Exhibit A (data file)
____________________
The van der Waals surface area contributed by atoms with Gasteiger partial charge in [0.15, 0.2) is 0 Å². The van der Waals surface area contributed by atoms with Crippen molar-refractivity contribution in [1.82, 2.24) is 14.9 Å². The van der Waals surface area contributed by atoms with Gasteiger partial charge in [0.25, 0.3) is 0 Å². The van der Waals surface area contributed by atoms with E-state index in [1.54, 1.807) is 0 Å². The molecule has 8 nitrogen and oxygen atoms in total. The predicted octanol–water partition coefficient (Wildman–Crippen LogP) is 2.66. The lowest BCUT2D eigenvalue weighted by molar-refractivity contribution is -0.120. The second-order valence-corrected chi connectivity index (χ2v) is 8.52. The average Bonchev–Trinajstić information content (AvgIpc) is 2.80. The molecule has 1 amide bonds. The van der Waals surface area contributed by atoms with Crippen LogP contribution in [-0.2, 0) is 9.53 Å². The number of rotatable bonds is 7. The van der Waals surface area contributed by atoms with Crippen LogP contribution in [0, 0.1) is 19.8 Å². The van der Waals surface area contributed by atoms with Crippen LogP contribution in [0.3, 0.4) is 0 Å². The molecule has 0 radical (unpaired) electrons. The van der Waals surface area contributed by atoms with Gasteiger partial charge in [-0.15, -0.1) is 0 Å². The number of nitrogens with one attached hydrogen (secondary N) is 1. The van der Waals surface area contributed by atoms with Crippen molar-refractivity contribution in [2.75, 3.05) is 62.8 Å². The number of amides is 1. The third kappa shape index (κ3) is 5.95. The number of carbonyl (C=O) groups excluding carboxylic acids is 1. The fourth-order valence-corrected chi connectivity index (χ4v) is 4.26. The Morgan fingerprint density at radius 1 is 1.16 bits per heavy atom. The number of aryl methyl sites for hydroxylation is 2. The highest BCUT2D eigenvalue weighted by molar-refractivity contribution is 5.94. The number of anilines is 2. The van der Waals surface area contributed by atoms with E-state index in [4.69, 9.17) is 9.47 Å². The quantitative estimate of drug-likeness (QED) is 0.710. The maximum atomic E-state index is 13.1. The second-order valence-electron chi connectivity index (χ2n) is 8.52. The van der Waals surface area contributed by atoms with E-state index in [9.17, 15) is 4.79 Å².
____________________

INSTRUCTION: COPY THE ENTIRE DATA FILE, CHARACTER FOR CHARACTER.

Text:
The van der Waals surface area contributed by atoms with Gasteiger partial charge in [0.15, 0.2) is 0 Å². The van der Waals surface area contributed by atoms with Crippen molar-refractivity contribution in [1.82, 2.24) is 14.9 Å². The van der Waals surface area contributed by atoms with Gasteiger partial charge in [0.25, 0.3) is 0 Å². The van der Waals surface area contributed by atoms with E-state index in [1.54, 1.807) is 0 Å². The molecule has 8 nitrogen and oxygen atoms in total. The predicted octanol–water partition coefficient (Wildman–Crippen LogP) is 2.66. The lowest BCUT2D eigenvalue weighted by molar-refractivity contribution is -0.120. The second-order valence-corrected chi connectivity index (χ2v) is 8.52. The average Bonchev–Trinajstić information content (AvgIpc) is 2.80. The molecule has 1 amide bonds. The van der Waals surface area contributed by atoms with Crippen LogP contribution in [-0.2, 0) is 9.53 Å². The number of rotatable bonds is 7. The van der Waals surface area contributed by atoms with Crippen LogP contribution in [0, 0.1) is 19.8 Å². The van der Waals surface area contributed by atoms with Crippen LogP contribution in [0.3, 0.4) is 0 Å². The molecule has 0 radical (unpaired) electrons. The van der Waals surface area contributed by atoms with Gasteiger partial charge in [-0.15, -0.1) is 0 Å². The number of nitrogens with one attached hydrogen (secondary N) is 1. The van der Waals surface area contributed by atoms with Crippen molar-refractivity contribution in [2.75, 3.05) is 62.8 Å². The number of amides is 1. The third kappa shape index (κ3) is 5.95. The number of carbonyl (C=O) groups excluding carboxylic acids is 1. The fourth-order valence-corrected chi connectivity index (χ4v) is 4.26. The Morgan fingerprint density at radius 1 is 1.16 bits per heavy atom. The number of aryl methyl sites for hydroxylation is 2. The highest BCUT2D eigenvalue weighted by molar-refractivity contribution is 5.94. The number of anilines is 2. The van der Waals surface area contributed by atoms with E-state index in [4.69, 9.17) is 9.47 Å². The quantitative estimate of drug-likeness (QED) is 0.710. The maximum atomic E-state index is 13.1. The second-order valence-electron chi connectivity index (χ2n) is 8.52. The van der Waals surface area contributed by atoms with E-state index in [9.17, 15) is 4.79 Å².